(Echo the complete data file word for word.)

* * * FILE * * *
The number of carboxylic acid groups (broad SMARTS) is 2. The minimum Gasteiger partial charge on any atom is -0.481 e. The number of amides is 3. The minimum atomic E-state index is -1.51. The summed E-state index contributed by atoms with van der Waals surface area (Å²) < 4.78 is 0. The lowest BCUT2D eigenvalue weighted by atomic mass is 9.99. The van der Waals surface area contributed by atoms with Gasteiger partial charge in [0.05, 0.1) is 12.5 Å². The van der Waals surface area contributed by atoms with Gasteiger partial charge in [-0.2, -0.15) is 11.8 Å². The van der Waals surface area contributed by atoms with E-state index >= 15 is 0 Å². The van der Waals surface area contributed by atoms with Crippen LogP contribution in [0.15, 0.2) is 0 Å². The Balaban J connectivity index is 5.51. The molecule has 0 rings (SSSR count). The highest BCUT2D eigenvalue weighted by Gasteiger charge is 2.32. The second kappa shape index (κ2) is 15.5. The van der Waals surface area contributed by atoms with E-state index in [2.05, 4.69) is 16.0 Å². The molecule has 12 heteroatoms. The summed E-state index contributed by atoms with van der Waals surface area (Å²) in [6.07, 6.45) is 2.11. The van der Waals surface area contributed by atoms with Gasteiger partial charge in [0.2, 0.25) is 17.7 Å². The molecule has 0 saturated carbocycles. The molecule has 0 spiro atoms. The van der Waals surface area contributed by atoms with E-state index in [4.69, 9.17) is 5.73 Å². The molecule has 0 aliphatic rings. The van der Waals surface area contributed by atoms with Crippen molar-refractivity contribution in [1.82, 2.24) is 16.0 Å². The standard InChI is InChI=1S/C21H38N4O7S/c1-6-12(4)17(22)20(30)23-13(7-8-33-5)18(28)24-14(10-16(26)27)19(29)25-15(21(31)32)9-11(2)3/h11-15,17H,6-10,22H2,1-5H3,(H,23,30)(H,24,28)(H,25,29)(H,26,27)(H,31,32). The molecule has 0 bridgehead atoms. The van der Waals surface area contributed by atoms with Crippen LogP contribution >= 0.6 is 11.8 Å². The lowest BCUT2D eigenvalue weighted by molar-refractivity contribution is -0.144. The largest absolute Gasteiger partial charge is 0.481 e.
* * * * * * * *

The number of carboxylic acid groups (broad SMARTS) is 2. The minimum Gasteiger partial charge on any atom is -0.481 e. The number of amides is 3. The minimum atomic E-state index is -1.51. The summed E-state index contributed by atoms with van der Waals surface area (Å²) < 4.78 is 0. The lowest BCUT2D eigenvalue weighted by atomic mass is 9.99. The van der Waals surface area contributed by atoms with Gasteiger partial charge in [0.05, 0.1) is 12.5 Å². The van der Waals surface area contributed by atoms with Gasteiger partial charge in [-0.2, -0.15) is 11.8 Å². The van der Waals surface area contributed by atoms with E-state index >= 15 is 0 Å². The van der Waals surface area contributed by atoms with Crippen LogP contribution in [0.15, 0.2) is 0 Å². The Balaban J connectivity index is 5.51. The molecule has 0 rings (SSSR count). The highest BCUT2D eigenvalue weighted by Gasteiger charge is 2.32. The second kappa shape index (κ2) is 15.5. The van der Waals surface area contributed by atoms with E-state index in [2.05, 4.69) is 16.0 Å². The molecule has 12 heteroatoms. The summed E-state index contributed by atoms with van der Waals surface area (Å²) in [6.07, 6.45) is 2.11. The van der Waals surface area contributed by atoms with Gasteiger partial charge in [0.2, 0.25) is 17.7 Å². The molecule has 0 saturated carbocycles. The molecule has 0 spiro atoms. The van der Waals surface area contributed by atoms with E-state index in [4.69, 9.17) is 5.73 Å². The molecule has 0 aliphatic rings. The van der Waals surface area contributed by atoms with Crippen molar-refractivity contribution in [1.82, 2.24) is 16.0 Å². The standard InChI is InChI=1S/C21H38N4O7S/c1-6-12(4)17(22)20(30)23-13(7-8-33-5)18(28)24-14(10-16(26)27)19(29)25-15(21(31)32)9-11(2)3/h11-15,17H,6-10,22H2,1-5H3,(H,23,30)(H,24,28)(H,25,29)(H,26,27)(H,31,32). The molecule has 0 bridgehead atoms. The van der Waals surface area contributed by atoms with Crippen LogP contribution >= 0.6 is 11.8 Å². The lowest BCUT2D eigenvalue weighted by molar-refractivity contribution is -0.144. The largest absolute Gasteiger partial charge is 0.481 e.